We propose a semiparametric multivariate skew-normal joint model for multivariate longitudinal and multivariate survival data. One main feature of the posited model is that we relax the commonly used normality assumption for random effects and within-subject error by using a centered Dirichlet process prior to specify the random effects distribution and using a multivariate skew-normal distribution to specify the within-subject error distribution and model trajectory functions of longitudinal responses semiparametrically. A Bayesian approach is proposed to simultaneously obtain Bayesian estimates of unknown parameters, random effects and nonparametric functions by combining the Gibbs sampler and the Metropolis-Hastings algorithm. Particularly, a Bayesian local influence approach is developed to assess the effect of minor perturbations to within-subject measurement error and random effects. Several simulation studies and an example are presented to illustrate the proposed methodologies. PMID:25404574

  17. A general Bayesian framework for calibrating and evaluating stochastic models of annual multi-site hydrological data

    Science.gov (United States)

    Frost, Andrew J.; Thyer, Mark A.; Srikanthan, R.; Kuczera, George

    2007-07-01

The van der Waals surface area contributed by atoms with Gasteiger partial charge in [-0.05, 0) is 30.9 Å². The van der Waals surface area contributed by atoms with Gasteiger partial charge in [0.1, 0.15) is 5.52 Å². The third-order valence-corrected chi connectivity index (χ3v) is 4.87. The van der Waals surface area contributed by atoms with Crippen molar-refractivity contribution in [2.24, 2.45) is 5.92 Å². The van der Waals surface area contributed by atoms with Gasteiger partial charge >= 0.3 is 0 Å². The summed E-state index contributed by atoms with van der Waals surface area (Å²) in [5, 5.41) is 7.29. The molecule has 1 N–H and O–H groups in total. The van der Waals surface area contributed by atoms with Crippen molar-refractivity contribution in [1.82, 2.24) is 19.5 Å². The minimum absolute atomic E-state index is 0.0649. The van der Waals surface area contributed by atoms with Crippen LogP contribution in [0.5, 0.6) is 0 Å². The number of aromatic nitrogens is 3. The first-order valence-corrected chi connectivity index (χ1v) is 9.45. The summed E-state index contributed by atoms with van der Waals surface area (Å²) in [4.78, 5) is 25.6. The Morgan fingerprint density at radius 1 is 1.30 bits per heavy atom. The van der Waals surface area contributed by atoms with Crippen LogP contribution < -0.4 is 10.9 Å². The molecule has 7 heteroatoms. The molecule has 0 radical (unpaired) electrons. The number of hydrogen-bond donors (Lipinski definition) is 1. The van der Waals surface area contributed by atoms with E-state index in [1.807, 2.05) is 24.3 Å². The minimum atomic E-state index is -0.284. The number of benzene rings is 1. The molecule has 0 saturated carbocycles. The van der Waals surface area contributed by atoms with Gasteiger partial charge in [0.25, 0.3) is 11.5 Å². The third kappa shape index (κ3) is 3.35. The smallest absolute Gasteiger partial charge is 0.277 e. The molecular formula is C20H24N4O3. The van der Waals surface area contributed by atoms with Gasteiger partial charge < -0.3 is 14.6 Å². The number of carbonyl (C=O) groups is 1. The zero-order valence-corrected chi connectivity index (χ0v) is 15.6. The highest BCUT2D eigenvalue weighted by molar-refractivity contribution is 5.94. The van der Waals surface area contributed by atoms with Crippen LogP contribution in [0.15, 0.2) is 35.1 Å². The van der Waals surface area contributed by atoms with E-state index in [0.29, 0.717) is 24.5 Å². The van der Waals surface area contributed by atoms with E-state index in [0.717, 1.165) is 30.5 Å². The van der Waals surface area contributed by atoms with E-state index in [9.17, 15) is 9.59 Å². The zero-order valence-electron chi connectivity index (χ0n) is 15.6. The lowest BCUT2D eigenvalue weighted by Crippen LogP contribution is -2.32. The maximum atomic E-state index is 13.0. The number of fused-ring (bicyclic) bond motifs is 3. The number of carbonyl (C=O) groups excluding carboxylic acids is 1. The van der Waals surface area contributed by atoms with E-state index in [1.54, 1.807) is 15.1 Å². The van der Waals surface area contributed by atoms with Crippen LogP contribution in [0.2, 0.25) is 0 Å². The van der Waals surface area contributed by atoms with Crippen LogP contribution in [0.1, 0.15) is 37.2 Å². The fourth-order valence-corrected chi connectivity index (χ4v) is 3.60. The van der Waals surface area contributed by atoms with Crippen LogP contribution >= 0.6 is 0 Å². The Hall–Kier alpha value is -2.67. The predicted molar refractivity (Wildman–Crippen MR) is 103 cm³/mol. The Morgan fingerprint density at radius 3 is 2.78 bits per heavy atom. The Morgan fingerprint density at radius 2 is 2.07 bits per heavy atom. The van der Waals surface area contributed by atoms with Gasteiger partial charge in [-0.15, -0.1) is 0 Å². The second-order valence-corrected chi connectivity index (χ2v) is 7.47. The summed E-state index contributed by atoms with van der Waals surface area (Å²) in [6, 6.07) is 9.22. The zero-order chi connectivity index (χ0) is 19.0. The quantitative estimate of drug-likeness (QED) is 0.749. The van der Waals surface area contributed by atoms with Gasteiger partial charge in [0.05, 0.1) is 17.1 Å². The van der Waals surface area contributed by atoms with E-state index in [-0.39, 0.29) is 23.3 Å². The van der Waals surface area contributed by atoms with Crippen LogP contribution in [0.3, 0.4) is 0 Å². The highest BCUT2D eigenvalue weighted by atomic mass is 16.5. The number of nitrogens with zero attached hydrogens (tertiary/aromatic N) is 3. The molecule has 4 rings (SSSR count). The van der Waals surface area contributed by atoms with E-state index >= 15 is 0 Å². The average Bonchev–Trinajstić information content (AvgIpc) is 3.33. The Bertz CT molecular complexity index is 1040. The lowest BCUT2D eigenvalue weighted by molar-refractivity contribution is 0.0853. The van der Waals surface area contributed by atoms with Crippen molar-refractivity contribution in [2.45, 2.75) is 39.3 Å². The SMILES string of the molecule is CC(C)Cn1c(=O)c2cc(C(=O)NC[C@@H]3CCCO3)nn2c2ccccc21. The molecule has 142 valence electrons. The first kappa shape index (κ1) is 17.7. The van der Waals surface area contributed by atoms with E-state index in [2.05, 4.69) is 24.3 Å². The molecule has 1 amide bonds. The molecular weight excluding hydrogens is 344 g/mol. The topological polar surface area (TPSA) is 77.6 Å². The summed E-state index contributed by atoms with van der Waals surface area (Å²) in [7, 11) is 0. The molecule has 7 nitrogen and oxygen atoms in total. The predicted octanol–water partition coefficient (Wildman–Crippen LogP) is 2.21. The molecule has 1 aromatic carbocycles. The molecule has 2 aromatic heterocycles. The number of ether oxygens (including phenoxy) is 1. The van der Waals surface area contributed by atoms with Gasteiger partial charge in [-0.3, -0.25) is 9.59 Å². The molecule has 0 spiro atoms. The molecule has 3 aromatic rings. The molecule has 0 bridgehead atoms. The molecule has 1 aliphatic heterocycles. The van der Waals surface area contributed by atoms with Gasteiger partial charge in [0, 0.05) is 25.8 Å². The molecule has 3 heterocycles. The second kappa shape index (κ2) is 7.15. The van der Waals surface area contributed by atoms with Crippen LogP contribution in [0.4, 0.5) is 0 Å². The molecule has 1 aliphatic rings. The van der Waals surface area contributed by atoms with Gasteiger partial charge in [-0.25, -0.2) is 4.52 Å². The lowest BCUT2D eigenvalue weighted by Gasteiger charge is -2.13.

SummaryMulti-site simulation of hydrological data are required for drought risk assessment of large multi-reservoir water supply systems. In this paper, a general Bayesian framework is presented for the calibration and evaluation of multi-site hydrological data at annual timescales. Models included within this framework are the hidden Markov model (HMM) and the widely used lag-1 autoregressive (AR(1)) model. These models are extended by the inclusion of a Box-Cox transformation and a spatial correlation function in a multi-site setting. Parameter uncertainty is evaluated using Markov chain Monte Carlo techniques. Models are evaluated by their ability to reproduce a range of important extreme statistics and compared using Bayesian model selection techniques which evaluate model probabilities. The case study, using multi-site annual rainfall data situated within catchments which contribute to Sydney's main water supply, provided the following results: Firstly, in terms of model probabilities and diagnostics, the inclusion of the Box-Cox transformation was preferred. Secondly the AR(1) and HMM performed similarly, while some other proposed AR(1)/HMM models with regionally pooled parameters had greater posterior probability than these two models. The practical significance of parameter and model uncertainty was illustrated using a case study involving drought security analysis for urban water supply. It was shown that ignoring parameter uncertainty resulted in a significant overestimate of reservoir yield and an underestimation of system vulnerability to severe drought.